A Look Back at the McMichael Collection’s Official Opening on July 8, 1966
Photo Essay by Linda Morita
The official opening ceremony of the McMichael Conservation Collection of Art (as it was originally called) celebrated the unprecedented gift by Signe and Robert McMichael. The milestone also served to honour the artists and collectors who had supported the McMichaels in realizing their dream of creating a public gallery dedicated to the Group of Seven.
On a sunny summer afternoon, July 8, 1966, more than 200 invited guests gathered in an outdoor ceremony, at which A.Y. Jackson unveiled his beloved painting, First Snow, Algoma, which was donated by Mr. Percy Hilborn to commemorate the occasion. The Honourable James Auld, Minister of Tourism and Culture, presented the opening remarks on behalf of, John P. Robarts, the Premier of Ontario.
The opening was a gathering of friends and supporters, including artists (such as A.Y. Jackson, A.J. Casson, F.H. Varley, Yvonne Housser, Thoreau MacDonald, Florence Wyle, Frances Loring and Carl Schaefer) and donors (Robert Laidlaw, Norah de Pencier, Margaret Tweedale and Percy Hilborn, to name a few), as well as many other special guests.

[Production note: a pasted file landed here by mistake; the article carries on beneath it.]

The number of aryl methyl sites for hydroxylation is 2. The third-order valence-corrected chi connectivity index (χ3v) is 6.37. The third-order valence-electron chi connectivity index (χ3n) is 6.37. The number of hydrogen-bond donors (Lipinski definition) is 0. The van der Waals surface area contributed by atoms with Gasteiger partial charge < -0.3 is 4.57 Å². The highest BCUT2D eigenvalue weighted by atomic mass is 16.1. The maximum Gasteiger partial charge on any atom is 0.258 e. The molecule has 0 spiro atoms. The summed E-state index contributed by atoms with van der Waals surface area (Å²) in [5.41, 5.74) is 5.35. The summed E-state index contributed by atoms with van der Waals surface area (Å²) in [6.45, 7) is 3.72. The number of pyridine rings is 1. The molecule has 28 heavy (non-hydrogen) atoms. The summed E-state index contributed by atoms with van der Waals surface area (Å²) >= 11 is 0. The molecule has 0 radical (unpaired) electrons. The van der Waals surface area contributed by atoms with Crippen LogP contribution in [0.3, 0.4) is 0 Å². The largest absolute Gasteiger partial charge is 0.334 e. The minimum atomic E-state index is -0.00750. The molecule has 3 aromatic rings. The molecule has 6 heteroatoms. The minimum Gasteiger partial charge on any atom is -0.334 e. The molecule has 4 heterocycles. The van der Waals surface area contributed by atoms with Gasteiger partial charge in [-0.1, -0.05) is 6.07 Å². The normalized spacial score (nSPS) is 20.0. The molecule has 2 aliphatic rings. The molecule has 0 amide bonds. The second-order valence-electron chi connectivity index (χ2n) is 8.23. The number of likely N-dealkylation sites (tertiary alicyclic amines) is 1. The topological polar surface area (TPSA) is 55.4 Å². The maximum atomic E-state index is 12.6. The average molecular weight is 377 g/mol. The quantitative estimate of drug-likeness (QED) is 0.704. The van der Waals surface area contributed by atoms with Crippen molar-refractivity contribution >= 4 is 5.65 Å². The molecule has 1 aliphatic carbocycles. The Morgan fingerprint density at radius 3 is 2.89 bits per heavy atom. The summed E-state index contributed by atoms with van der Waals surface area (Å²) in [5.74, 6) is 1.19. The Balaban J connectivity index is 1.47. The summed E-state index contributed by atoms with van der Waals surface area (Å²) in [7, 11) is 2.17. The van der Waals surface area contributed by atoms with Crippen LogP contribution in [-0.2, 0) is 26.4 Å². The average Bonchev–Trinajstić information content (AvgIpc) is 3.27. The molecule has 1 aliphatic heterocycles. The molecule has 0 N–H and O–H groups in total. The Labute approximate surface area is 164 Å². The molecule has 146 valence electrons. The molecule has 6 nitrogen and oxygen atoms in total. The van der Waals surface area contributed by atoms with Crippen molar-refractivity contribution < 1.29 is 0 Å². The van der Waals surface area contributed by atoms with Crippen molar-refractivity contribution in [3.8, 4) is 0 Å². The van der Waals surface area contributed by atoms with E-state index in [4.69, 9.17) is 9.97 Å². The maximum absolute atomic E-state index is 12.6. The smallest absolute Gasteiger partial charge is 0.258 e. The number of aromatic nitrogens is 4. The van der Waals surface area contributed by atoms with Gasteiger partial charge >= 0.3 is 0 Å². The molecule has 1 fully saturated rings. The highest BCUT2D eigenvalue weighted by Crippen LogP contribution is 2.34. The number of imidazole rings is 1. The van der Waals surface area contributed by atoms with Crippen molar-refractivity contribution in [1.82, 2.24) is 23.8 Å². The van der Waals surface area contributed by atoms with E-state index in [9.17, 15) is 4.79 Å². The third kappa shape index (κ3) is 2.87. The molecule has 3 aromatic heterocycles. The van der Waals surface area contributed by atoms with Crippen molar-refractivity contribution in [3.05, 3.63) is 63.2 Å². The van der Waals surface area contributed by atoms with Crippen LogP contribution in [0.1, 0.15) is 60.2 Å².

When the McMichael Conservation Collection of Art officially opened in 1966, the story of Robert and Signe McMichael’s donation of art, their home and land had already made headlines in 1965 when the Gift Agreement was signed. News of the formal public opening was covered by national and local media, as well as the international press.
While the McMichaels were already welcoming school groups by appointment and visitors to their home to see the paintings, it was now officially “public.” Signe and Robert would continue to live at the gallery as unpaid curators-in-residence, and their home and collection would be freely open to the public every Sunday afternoon. The founders often welcomed several hundred visitors on Sundays, and were always available to meet the public, give tours and answer questions.